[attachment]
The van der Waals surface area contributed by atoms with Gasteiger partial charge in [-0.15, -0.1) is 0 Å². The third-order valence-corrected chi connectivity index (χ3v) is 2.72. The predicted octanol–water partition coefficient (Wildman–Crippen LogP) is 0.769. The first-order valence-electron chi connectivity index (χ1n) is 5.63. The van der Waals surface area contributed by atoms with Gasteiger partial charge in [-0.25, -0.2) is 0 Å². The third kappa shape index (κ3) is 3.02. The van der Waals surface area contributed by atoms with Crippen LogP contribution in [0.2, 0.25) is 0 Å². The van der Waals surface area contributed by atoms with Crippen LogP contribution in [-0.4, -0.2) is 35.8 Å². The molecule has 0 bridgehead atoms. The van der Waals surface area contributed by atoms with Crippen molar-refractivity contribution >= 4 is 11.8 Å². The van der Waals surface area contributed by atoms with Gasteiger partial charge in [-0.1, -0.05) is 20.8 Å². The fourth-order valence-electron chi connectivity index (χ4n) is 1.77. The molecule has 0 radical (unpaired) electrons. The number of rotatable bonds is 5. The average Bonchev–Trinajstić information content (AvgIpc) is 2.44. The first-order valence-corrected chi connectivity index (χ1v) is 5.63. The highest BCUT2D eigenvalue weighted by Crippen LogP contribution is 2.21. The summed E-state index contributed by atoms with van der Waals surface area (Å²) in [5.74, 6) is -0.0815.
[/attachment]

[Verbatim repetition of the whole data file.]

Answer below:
The van der Waals surface area contributed by atoms with Gasteiger partial charge in [-0.15, -0.1) is 0 Å². The third-order valence-corrected chi connectivity index (χ3v) is 2.72. The predicted octanol–water partition coefficient (Wildman–Crippen LogP) is 0.769. The first-order valence-electron chi connectivity index (χ1n) is 5.63. The van der Waals surface area contributed by atoms with Gasteiger partial charge in [-0.25, -0.2) is 0 Å². The third kappa shape index (κ3) is 3.02. The van der Waals surface area contributed by atoms with Crippen LogP contribution in [0.2, 0.25) is 0 Å². The van der Waals surface area contributed by atoms with Crippen LogP contribution in [-0.4, -0.2) is 35.8 Å². The molecule has 0 bridgehead atoms. The van der Waals surface area contributed by atoms with Crippen molar-refractivity contribution >= 4 is 11.8 Å². The van der Waals surface area contributed by atoms with Gasteiger partial charge in [-0.1, -0.05) is 20.8 Å². The fourth-order valence-electron chi connectivity index (χ4n) is 1.77. The molecule has 0 radical (unpaired) electrons. The number of rotatable bonds is 5. The average Bonchev–Trinajstić information content (AvgIpc) is 2.44. The first-order valence-corrected chi connectivity index (χ1v) is 5.63. The highest BCUT2D eigenvalue weighted by Crippen LogP contribution is 2.21. The summed E-state index contributed by atoms with van der Waals surface area (Å²) in [5.74, 6) is -0.0815.